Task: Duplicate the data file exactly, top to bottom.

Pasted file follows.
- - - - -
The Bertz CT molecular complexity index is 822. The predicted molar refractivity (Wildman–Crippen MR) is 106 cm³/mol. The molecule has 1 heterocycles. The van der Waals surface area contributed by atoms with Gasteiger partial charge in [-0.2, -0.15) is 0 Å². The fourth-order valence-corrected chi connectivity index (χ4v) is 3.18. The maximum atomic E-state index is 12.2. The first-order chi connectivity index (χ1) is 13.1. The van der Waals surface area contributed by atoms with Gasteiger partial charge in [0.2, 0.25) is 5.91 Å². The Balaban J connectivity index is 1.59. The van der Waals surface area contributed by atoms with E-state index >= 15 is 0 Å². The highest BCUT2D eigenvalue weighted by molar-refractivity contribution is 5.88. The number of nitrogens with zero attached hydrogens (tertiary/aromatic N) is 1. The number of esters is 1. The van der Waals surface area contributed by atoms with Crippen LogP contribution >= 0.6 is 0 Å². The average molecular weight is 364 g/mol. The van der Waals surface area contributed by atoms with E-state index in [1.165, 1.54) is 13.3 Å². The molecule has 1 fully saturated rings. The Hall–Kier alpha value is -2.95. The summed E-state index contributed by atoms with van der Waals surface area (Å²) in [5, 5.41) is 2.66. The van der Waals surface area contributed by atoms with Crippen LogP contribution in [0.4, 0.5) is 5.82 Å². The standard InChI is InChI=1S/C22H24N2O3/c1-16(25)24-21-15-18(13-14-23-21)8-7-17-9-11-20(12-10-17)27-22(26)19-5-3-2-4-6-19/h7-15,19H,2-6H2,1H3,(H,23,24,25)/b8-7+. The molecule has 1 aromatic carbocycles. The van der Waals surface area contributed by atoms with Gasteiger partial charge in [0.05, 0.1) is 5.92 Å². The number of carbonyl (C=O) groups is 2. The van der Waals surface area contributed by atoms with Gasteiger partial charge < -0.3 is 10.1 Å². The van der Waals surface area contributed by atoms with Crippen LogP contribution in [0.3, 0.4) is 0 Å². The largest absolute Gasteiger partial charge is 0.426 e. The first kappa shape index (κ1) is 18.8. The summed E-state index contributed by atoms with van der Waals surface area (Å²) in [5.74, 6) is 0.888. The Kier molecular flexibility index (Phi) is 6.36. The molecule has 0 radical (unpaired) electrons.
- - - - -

The Bertz CT molecular complexity index is 822. The predicted molar refractivity (Wildman–Crippen MR) is 106 cm³/mol. The molecule has 1 heterocycles. The van der Waals surface area contributed by atoms with Gasteiger partial charge in [-0.2, -0.15) is 0 Å². The fourth-order valence-corrected chi connectivity index (χ4v) is 3.18. The maximum atomic E-state index is 12.2. The first-order chi connectivity index (χ1) is 13.1. The van der Waals surface area contributed by atoms with Gasteiger partial charge in [0.2, 0.25) is 5.91 Å². The Balaban J connectivity index is 1.59. The van der Waals surface area contributed by atoms with E-state index >= 15 is 0 Å². The highest BCUT2D eigenvalue weighted by molar-refractivity contribution is 5.88. The number of nitrogens with zero attached hydrogens (tertiary/aromatic N) is 1. The number of esters is 1. The van der Waals surface area contributed by atoms with Crippen LogP contribution >= 0.6 is 0 Å². The average molecular weight is 364 g/mol. The van der Waals surface area contributed by atoms with E-state index in [1.165, 1.54) is 13.3 Å². The molecule has 1 fully saturated rings. The Hall–Kier alpha value is -2.95. The summed E-state index contributed by atoms with van der Waals surface area (Å²) in [5, 5.41) is 2.66. The van der Waals surface area contributed by atoms with Crippen LogP contribution in [0.4, 0.5) is 5.82 Å². The standard InChI is InChI=1S/C22H24N2O3/c1-16(25)24-21-15-18(13-14-23-21)8-7-17-9-11-20(12-10-17)27-22(26)19-5-3-2-4-6-19/h7-15,19H,2-6H2,1H3,(H,23,24,25)/b8-7+. The molecule has 1 aromatic carbocycles. The van der Waals surface area contributed by atoms with Gasteiger partial charge in [0.05, 0.1) is 5.92 Å². The number of carbonyl (C=O) groups is 2. The van der Waals surface area contributed by atoms with Gasteiger partial charge < -0.3 is 10.1 Å². The van der Waals surface area contributed by atoms with Crippen LogP contribution in [0.3, 0.4) is 0 Å². The largest absolute Gasteiger partial charge is 0.426 e. The first kappa shape index (κ1) is 18.8. The summed E-state index contributed by atoms with van der Waals surface area (Å²) in [5.74, 6) is 0.888. The Kier molecular flexibility index (Phi) is 6.36. The molecule has 0 radical (unpaired) electrons.